Previous studies have shown that fungal gardens consist solely of Termitomyces monocultures [4], [13], [14]. However, the small number of reference (type) cultures available from culture collections and the limited taxonomic knowledge of their anamorphs’ (and teleomorphs’) morphological variability are greatly challenging species identification [15]. Nevertheless, Termitomyces species occurrence in fungal gardens has been demonstrated using molecular methods by analysis of DNA extracted from comb material, basidiocarps and termite gut contents [4], [6], [13]. Besides Termitomyces species, saprotrophic fungi such as Xylaria spp. colonize termite nests once termites abandon their mounds [14], [16]. Numerous Xylaria species are associated to termite mounds even though their ecological role remains unclear [17][20]. The foraging behavior of the termites during establishment and renewal of their fungus gardens exposes the termites to other contaminants (fungi and bacteria), which may be introduced into the gardens or reside in the termite guts, hence becoming part of the fungal diversity. To date, a few studies [21], [22] have reported fungal diversity in the gut of fungus growing termite species. Yeasts closely related to Debaryomyces hansenii, Pichia guilliermondii, Candida inconspicua have been isolated from the comb material and gut of Odontotermes formosanus [22]. However, whether these yeasts are permanent members or mere contaminants within the termite gut is yet to be determined.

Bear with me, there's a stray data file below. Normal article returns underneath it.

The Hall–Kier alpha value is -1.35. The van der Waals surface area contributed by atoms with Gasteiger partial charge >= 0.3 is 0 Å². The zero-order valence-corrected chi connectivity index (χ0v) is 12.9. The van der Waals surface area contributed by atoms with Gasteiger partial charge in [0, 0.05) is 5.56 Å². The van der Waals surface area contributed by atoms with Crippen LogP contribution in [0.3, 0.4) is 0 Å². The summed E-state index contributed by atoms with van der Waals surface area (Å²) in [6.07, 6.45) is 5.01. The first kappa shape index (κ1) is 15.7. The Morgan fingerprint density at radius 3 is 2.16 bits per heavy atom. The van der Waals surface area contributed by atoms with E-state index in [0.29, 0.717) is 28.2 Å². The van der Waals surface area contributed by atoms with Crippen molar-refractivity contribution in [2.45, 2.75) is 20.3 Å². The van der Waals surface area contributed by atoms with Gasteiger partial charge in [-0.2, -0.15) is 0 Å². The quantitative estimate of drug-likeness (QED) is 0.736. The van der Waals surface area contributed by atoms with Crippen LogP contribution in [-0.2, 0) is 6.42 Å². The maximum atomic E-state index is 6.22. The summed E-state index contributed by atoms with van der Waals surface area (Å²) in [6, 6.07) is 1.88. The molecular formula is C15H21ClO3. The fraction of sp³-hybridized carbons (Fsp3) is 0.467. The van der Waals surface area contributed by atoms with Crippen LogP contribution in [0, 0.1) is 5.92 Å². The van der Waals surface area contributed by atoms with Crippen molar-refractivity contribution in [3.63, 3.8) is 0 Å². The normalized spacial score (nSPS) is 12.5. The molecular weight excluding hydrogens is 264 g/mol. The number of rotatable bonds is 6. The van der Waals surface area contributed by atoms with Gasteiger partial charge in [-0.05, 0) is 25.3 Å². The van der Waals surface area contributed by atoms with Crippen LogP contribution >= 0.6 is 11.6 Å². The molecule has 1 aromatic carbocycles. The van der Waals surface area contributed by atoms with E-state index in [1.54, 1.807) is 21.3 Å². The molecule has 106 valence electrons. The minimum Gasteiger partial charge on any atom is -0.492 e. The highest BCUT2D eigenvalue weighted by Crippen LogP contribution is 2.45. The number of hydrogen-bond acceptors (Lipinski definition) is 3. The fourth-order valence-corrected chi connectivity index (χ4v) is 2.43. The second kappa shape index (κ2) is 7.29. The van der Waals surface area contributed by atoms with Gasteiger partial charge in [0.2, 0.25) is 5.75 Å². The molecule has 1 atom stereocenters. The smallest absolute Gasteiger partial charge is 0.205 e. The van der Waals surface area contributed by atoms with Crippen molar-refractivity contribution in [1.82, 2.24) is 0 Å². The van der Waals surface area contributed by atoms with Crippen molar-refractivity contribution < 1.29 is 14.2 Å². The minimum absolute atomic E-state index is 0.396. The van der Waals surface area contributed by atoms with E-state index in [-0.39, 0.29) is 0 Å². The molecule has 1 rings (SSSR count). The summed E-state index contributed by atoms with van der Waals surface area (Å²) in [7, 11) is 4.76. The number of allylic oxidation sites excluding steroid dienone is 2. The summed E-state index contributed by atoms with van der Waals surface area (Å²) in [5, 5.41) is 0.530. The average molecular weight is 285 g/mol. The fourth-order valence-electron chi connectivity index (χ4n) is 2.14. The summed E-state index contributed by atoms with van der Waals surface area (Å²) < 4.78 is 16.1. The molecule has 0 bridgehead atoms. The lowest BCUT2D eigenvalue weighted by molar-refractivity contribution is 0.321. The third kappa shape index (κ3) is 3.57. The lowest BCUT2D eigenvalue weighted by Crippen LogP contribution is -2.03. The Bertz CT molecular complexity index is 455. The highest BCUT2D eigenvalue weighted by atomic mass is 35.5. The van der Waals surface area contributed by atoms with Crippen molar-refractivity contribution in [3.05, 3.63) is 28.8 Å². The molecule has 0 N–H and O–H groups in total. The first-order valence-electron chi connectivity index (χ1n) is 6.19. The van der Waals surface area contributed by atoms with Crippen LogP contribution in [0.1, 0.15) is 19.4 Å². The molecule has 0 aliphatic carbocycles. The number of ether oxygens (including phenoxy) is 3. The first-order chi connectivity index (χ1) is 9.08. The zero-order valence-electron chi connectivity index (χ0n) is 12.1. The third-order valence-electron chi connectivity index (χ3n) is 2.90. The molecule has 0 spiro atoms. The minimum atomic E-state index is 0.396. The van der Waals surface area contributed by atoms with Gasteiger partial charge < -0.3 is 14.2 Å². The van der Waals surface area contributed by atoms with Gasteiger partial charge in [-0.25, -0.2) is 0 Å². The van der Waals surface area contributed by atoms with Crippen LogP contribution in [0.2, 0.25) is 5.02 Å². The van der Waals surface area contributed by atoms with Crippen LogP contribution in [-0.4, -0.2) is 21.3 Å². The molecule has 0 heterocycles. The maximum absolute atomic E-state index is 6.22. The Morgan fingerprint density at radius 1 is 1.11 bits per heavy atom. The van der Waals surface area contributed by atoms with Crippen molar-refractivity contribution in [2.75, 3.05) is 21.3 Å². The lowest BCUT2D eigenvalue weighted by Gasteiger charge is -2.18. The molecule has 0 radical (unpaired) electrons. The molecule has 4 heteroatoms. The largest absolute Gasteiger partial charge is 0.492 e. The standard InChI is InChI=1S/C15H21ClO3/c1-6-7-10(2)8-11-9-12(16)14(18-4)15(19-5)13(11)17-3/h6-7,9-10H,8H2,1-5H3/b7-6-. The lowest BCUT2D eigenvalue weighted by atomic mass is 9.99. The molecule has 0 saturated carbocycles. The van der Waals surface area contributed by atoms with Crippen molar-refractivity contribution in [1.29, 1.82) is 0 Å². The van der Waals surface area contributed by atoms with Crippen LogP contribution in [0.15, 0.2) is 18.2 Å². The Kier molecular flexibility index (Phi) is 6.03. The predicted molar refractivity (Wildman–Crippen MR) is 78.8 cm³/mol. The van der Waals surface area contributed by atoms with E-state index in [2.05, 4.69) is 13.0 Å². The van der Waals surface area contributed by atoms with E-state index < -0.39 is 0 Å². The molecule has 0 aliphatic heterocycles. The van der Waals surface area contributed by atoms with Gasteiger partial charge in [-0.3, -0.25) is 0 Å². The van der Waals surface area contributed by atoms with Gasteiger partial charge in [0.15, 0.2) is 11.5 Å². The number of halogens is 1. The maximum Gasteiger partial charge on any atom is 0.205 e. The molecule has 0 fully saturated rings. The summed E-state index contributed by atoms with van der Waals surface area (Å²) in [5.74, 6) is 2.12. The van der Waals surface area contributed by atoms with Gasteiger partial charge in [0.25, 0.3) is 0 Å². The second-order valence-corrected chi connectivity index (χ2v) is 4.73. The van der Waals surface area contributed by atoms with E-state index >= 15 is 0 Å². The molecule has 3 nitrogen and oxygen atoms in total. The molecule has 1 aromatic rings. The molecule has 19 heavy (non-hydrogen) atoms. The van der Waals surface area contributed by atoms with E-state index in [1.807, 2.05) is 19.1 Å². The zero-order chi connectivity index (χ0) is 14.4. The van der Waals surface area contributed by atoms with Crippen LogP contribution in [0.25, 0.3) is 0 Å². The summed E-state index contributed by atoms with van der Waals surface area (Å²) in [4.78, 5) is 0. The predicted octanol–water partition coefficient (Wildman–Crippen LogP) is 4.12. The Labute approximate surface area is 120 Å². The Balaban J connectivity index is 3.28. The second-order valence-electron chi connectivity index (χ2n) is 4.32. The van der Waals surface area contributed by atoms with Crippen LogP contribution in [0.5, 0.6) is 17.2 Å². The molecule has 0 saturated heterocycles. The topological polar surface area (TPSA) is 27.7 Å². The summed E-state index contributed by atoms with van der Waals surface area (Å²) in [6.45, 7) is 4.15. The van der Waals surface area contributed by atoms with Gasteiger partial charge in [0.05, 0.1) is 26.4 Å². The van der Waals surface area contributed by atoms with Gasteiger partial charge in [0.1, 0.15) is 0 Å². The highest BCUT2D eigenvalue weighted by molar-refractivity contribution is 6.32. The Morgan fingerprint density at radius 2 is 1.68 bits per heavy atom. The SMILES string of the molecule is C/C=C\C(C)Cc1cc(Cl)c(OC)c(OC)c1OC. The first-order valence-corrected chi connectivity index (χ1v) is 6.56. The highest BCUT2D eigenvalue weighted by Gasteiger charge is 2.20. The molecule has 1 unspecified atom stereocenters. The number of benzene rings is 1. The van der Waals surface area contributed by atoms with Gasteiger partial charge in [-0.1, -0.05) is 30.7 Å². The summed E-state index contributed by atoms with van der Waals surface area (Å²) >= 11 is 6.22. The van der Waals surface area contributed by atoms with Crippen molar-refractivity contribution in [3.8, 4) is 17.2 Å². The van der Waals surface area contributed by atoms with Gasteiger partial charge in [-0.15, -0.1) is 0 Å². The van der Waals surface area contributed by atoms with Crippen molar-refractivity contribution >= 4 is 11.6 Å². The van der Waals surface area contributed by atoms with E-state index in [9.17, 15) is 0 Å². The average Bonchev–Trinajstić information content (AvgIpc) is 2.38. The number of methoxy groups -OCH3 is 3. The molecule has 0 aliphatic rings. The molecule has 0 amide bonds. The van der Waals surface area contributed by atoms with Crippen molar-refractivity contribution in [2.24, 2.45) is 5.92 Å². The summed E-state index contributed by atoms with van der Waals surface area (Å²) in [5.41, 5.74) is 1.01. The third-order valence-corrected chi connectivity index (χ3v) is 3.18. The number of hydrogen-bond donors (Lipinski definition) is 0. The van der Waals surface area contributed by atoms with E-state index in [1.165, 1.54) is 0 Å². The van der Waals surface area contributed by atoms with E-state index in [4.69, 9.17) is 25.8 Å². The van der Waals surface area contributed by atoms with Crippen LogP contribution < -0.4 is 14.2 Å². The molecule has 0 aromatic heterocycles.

Therefore, one of the aims of this study was to comprehensively assess the gut fungal diversity of the three termite genera and determine whether Termitomyces species exist as a single dominant fungal symbiont in the termite guts. We also assess the diversity of Termitomyces strains per mound and their specificity with hosts. In addition, due to rarity or lack of fruiting bodies for some Termitomyces [7], [23], overall estimates of Termitomyces diversity might currently better be based on ITS sequence clustering. To determine the best clustering parameters [9], [10], a careful cross-comparison of the new cultures’ sequence, macromorphological and enzymatic features was performed. The resulting parameter estimates were applied to monitor coverage of Termitomyces ITS clusters in GenBank and the according associations of clusters and host taxa over time to obtain some general prognoses on the future development of Termitomyces diversity research.